I understand from others that Mark was an excellent and experienced telemark skier. Nothing I know or heard about Mark indicates that he had any experience as a "climber" - except in the context of doing approaches for skiing. I have climbed and taught rock climbing for a number of years, and climb grade WI 4 ice. Mark had the knowledge of the local terrain, fitness and confidence of an experienced "climber." In retrospect, it is my gut feeling that he may not have had the experience to judge when he had crossed over his technical limitations and when to adopt a more conservative approach.

Cooper Spur should never be climbed fourth class - roped but without placing protection. You don't stand a chance of holding another climber's fall on this steep a slope without some anchor. I don't feel unroped climbing is unnecessarily dangerous for an experienced climber on this route-as it is the fastest method of ascent. Personally the only change I would have made would have been to use two axes in piolet panne (with leashes) so that I always had an anchor It is just as fast and is safer. There is a danger with two axes and leashes should you somehow come off, however I believe that self arrest is nearly impossible from the upper slope in the neve conditions we had and that the climber must not fall.

In conclusion, I think information which alerts people to the seriousness of the Cooper Spur route is one of the best accident prevention tools. The most dangerous aspect of the Cooper Spur route is that it never really looks or feels dangerous or particularly exposed-at least until one is very committed to the upper portion.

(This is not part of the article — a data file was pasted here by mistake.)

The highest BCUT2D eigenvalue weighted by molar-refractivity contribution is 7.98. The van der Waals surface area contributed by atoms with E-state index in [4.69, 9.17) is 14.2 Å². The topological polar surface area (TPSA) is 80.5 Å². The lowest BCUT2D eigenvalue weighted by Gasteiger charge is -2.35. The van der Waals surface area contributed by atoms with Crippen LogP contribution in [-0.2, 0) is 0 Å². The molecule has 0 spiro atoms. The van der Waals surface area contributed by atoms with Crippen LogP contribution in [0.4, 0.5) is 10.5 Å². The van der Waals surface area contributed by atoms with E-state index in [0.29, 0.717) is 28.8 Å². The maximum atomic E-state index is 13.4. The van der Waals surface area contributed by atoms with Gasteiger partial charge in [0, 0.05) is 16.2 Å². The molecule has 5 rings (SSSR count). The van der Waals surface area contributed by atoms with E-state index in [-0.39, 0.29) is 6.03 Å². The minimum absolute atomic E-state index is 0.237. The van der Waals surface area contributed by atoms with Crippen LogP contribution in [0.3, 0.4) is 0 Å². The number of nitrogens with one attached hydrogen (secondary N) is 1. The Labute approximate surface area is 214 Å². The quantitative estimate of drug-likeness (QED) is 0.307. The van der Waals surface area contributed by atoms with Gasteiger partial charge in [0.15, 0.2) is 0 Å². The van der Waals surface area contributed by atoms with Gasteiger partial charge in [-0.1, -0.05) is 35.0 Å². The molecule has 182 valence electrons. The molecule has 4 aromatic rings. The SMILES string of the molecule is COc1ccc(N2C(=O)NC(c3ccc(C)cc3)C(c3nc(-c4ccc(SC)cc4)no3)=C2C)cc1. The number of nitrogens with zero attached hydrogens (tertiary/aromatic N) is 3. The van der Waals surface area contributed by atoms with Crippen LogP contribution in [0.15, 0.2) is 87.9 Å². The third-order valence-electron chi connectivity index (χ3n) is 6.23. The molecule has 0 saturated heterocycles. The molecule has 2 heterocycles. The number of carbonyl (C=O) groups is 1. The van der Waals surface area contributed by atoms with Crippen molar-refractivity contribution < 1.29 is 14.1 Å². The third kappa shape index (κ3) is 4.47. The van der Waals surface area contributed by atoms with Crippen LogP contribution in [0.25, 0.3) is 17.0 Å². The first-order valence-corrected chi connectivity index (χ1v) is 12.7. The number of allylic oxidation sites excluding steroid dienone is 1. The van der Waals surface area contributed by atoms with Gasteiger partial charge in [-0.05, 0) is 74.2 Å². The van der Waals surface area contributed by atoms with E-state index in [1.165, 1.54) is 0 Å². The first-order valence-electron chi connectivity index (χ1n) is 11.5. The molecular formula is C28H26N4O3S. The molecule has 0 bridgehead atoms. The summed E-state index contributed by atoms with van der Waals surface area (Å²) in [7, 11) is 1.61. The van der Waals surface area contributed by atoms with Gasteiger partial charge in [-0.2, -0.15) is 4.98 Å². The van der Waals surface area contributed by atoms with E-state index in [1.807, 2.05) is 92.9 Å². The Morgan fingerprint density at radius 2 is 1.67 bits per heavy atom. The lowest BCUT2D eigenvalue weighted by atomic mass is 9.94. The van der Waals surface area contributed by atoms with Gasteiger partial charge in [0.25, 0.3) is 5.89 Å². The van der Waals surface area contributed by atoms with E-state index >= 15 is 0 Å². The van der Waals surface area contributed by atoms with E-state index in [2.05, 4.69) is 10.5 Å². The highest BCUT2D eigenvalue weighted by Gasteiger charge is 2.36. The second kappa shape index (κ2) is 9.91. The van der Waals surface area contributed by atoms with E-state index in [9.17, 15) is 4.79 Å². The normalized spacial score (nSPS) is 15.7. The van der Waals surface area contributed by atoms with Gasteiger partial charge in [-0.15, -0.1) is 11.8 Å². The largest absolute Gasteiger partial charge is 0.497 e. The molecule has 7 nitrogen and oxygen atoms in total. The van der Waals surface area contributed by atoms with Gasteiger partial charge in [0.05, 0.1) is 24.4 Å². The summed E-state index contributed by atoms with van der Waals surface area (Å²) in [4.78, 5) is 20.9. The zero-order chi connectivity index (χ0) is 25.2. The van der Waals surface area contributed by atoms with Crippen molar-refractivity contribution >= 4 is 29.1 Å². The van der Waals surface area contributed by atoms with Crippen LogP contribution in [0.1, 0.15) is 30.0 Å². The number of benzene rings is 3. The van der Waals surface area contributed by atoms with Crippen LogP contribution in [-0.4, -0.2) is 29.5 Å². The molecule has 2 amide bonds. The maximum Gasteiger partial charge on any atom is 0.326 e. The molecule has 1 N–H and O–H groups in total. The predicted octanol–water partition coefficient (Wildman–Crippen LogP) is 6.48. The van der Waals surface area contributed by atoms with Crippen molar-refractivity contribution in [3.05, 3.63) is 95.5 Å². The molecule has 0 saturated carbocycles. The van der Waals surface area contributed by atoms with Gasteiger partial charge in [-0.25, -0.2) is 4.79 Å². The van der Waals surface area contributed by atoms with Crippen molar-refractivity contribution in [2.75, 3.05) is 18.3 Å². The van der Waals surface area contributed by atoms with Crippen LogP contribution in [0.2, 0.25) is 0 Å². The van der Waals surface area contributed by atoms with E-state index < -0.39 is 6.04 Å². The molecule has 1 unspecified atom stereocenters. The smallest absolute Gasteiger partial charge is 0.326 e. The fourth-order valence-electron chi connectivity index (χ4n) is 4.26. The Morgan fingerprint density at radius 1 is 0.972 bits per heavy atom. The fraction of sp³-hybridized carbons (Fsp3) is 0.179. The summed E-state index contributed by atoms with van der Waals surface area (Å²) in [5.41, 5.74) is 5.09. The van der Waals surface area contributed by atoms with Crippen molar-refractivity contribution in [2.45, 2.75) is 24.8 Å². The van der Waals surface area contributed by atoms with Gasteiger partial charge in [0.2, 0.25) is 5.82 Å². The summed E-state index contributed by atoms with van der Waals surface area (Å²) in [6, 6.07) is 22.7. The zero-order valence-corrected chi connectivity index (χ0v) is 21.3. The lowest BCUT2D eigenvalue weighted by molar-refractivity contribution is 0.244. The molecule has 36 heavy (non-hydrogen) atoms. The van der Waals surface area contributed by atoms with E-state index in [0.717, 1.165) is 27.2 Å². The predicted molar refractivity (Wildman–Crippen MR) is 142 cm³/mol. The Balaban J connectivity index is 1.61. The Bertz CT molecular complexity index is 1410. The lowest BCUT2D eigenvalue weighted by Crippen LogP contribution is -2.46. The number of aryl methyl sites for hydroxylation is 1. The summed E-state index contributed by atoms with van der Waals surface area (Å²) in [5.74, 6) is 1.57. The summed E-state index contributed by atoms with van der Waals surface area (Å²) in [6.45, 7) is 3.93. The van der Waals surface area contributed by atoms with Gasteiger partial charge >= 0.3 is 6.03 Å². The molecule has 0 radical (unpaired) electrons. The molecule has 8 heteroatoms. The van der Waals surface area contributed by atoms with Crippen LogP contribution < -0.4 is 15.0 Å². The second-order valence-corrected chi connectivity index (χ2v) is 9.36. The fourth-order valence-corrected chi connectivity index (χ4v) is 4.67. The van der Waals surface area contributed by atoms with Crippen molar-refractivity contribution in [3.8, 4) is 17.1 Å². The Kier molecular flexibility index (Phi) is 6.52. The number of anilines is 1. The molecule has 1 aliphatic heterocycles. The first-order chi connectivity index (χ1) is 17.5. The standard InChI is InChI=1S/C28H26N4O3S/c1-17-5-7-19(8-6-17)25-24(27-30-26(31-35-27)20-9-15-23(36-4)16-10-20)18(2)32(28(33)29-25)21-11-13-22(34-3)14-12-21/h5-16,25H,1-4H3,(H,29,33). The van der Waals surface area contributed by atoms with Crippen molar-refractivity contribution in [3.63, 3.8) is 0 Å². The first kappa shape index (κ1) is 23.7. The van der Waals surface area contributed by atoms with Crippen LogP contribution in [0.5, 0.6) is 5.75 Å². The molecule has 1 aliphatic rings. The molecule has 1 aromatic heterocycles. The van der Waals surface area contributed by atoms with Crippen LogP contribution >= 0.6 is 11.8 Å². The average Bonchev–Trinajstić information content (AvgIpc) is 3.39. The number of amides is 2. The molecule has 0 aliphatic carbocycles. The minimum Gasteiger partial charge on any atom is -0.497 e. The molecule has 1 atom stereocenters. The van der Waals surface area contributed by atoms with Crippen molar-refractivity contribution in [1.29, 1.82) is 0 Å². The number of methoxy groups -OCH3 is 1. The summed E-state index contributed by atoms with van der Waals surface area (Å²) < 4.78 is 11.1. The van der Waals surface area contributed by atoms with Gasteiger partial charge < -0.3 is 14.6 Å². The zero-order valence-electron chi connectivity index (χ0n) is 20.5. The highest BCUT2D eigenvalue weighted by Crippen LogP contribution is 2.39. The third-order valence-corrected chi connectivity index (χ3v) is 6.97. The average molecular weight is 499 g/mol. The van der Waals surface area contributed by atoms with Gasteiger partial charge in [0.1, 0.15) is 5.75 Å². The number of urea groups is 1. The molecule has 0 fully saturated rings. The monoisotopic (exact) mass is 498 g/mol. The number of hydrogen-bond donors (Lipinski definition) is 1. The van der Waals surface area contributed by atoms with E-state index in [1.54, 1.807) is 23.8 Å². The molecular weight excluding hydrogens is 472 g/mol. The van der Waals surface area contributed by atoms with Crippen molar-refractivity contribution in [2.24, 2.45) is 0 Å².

This is a news story from the Associated Press:

Hood River man killed climbing Mount Hood was experienced athlete

09/08/97 3:21 AM Eastern

HOOD RIVER, Ore. (AP) -- Friends say Mark Fraas was an experienced athlete who had climbed Mount Hood and Mount Adams several times and was an expert telemark skier, kayaker, and top-rated martial arts specialist.

But the 40-year-old's experience couldn't save him Saturday as a fatal fall took him 1,500 feet over ice, snow and rocks on the northeast side of Mount Hood.

Fraas and Rodney Brenneman of San Juan Capistrano, Calif., were carrying skis along the Cooper Spur route Saturday morning. They were not trying to reach the summit, said Craig McCurdy, a spokesman for the Mount Hood Crag Rats, a mountain-rescue team. It is not clear how high the men had planned to climb.

About 7:30 a.m., the men reached the 10,000-foot level of the 11,240-foot peak. Fraas lost his grip and slid through an area known as the Chisholm Trail, the Hood River County Sheriff's office said. He landed on the upper part of Eliot Glacier.

Minutes later, Brenneman called for help on a cellular phone.

About 25 rescuers and volunteers responded, including the Crag Rats, the sheriff's office and a helicopter team from the 304th Rescue Squadron of the 939th Rescue Wing of the U.S. Air Force Reserves.

The helicopter team used a cable to lower three rescuers and a litter to the mountain just downslope of Fraas, an Air Force spokesman said. Not until rescuers climbed up the mountain did they discover that Fraas was dead.

Brenneman was not injured.

Fraas owned Airtime Hood River, Inc., which manufactured clothing for mountain sports. He outfitted ski patrols and racing teams, friends said.